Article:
Chinese Overlords...



  • When the company I work for was bought by a Chinese company out of bankruptcy, I had high hopes that the infusion of cash would change things around.

    Unfortunately, our new Chinese Masters had other ideas. Instead they instituted a series of brutal cuts to benefits which of course raised everyone's moral just as they had hoped...
    But that's not the WTF of the day. We have been using a piece of software called "Agile" for ERP. It doesn't live up to it's name, of course, but that's a WTF for another time too...

    Apparently Agile is considered too expensive and therefore we must change to a new system that will be rolled out later this year named QAD. I've never used QAD and am not involved in the migration process, but today I got an email which read:


    FYI;

    This communication is to notify users that we will be making changes to some Agile fields in preparation for new QAD ERP system that will be implemented later this year. One of those changes is effective now. Due to QAD system requirements, Item descriptions can no longer contain Quotation marks, new lines (carriage return) or lower case letters.

    Users will get the following error message, shown below upon attempting to save an item that has these characters. Please fix your descriptions If you get this error.

    If you have any questions let me know. Thank you for your cooperation.


    Then a nice screenshot was included that included the error message 'Only "QAD Character Set - (No Quotes, Carriage Returns or Lower Case)" values are allowed'. It's nice to see that they're planning ahead for the migration ūüôā


  • No lowercase? Dafuq? Is there some database system out there that chokes on lowercase letters or something? Seems like a silly requirement in 2013...

    Oh wait, that explains it. They must be tying it to a system from 1972.



  • @Auction_God said:

    'Only "QAD Character Set - (No Quotes, Carriage Returns or Lower Case)" values are allowed'

    I think a part of me just died inside.



  • I actually just threw up a little, in my mouth. It tastes horrible. I hope you're happy.

    Although, seeing what you have to look forward too, I'm guessing not. My condolences.


  • ‚ôŅ

    @e4tmyl33t said:

    Oh wait, that explains it. They must be tying it to a system from 1972.

    Well, the web page looks pretty shiny. They also offer it as a cloud service.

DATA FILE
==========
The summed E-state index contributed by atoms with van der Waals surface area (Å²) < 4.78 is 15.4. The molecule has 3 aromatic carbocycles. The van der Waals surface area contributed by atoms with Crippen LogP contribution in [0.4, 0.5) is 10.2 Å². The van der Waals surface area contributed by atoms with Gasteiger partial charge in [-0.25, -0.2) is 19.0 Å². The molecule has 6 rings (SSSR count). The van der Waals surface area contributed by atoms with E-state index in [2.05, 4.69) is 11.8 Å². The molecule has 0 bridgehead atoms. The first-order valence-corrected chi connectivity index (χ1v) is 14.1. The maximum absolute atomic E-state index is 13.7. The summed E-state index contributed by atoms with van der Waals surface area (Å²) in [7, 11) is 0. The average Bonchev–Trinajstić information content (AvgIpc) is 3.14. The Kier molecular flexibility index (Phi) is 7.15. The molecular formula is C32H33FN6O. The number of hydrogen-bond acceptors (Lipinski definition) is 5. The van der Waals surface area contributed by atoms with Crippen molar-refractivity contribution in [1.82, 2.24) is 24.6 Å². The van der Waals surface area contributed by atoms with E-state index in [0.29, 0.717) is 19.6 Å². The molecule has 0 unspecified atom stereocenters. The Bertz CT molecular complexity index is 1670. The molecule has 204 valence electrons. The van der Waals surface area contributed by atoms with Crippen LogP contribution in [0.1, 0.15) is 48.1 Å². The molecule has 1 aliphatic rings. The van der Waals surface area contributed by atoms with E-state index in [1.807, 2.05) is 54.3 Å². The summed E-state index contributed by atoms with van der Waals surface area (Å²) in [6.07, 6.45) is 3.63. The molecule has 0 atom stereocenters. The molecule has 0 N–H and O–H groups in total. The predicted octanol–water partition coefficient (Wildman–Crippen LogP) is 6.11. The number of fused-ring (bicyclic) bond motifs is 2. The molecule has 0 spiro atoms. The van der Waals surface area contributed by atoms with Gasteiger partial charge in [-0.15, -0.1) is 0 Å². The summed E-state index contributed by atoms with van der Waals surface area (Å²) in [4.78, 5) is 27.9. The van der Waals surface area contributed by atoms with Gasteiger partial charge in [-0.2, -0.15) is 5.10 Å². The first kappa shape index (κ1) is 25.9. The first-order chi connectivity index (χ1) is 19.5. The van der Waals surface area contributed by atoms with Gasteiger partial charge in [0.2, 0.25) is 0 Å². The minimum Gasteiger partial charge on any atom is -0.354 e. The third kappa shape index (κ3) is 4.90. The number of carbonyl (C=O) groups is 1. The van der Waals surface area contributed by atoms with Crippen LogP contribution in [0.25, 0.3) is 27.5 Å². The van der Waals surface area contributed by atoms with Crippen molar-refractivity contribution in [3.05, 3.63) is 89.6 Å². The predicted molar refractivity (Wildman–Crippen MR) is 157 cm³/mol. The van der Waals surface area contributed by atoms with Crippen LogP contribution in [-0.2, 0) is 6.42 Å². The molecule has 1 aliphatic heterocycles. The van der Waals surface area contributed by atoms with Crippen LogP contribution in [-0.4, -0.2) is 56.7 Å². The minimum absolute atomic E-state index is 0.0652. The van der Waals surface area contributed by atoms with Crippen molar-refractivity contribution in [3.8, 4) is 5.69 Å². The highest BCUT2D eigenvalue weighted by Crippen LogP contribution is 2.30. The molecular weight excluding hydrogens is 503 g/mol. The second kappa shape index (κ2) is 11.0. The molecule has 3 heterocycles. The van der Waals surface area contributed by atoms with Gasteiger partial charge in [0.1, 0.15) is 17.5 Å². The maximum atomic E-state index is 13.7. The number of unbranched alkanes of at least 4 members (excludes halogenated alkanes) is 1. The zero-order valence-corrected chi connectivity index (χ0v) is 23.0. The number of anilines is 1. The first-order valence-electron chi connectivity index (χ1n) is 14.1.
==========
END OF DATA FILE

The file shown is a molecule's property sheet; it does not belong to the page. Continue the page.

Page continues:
OTOH, on the about page, I see, "We founded QAD in 1979 with a vision to develop software exclusively for manufacturing companies." So I guess 1972 isn't that far off. I couldn't find anything that said what QAD stands for, but I'm guessing something like Quality Automotive Delusion.



  • ¬†Run. Fast. Far. Now!



  • @snoofle said:

     Run. Fast. Far. Now!

     

    Beware! If snoofle, off all people, says you should run...

     



  • I, for one, welcome...



  • @boomzilla said:

    anything that said what QAD stands for
    OBLIG: Quick and Dirty



  • @e4tmyl33t said:

    No lowercase? Dafuq?
     

    The Chinese people don't have lowercase letters, but they do have 137 words for "snow".



  • @snoofle said:

     Run. Fast. Far. Now!

     

    Yeah, don't even worry about having an alternative set up already. It can only be better than this.

    That's not sarcastic.

     



  • @Lorne Kates said:

    The Chinese people don't have lowercase letters, but they do have 137 words for "snow".

    Well, at least that's better than the Canadians, who have 341 words for "hockey" but not a single word for "beer".



  • @Auction_God said:

    QAD ERP
     

    Sound like a derpy hiccup.

     

    QADERP!

    bless you



  • @Auction_God said:

    Due to QAD system requirements, Item descriptions can no longer contain Quotation marks, new lines (carriage return) or lower case letters.
    I think your course is clear.  All future office communications from you to them must be in single-line unpunctuated all caps.



  • ¬†Sounds like you need a nu start.



  • @morbiuswilters said:

    Well, at least that's better than the Canadians, who have 341 words for "hockey" but not a single word for "beer".

    Funny thing: depending one which dialect you refer to, the same word can mean "hockey" or "beer".



  • @Lorne Kates said:

    @morbiuswilters said:

    Well, at least that's better than the Canadians, who have 341 words for "hockey" but not a single word for "beer".

    Funny thing: depending one which dialect you refer to, the same word can mean "hockey" or "beer".

    Just like how in some Canadian dialects "wife" can mean "cantaloupe with a hole drilled in it you put in the microwave for 15 seconds"?



  • @chooks said:

     Sounds like you need a nu start.

    No. This is not funny.


    No.



  • @e4tmyl33t said:

    No lowercase? Dafuq? Is there some database system out there that chokes on lowercase letters or something? Seems like a silly requirement in 2013...

    Oh wait, that explains it. They must be tying it to a system from 1972.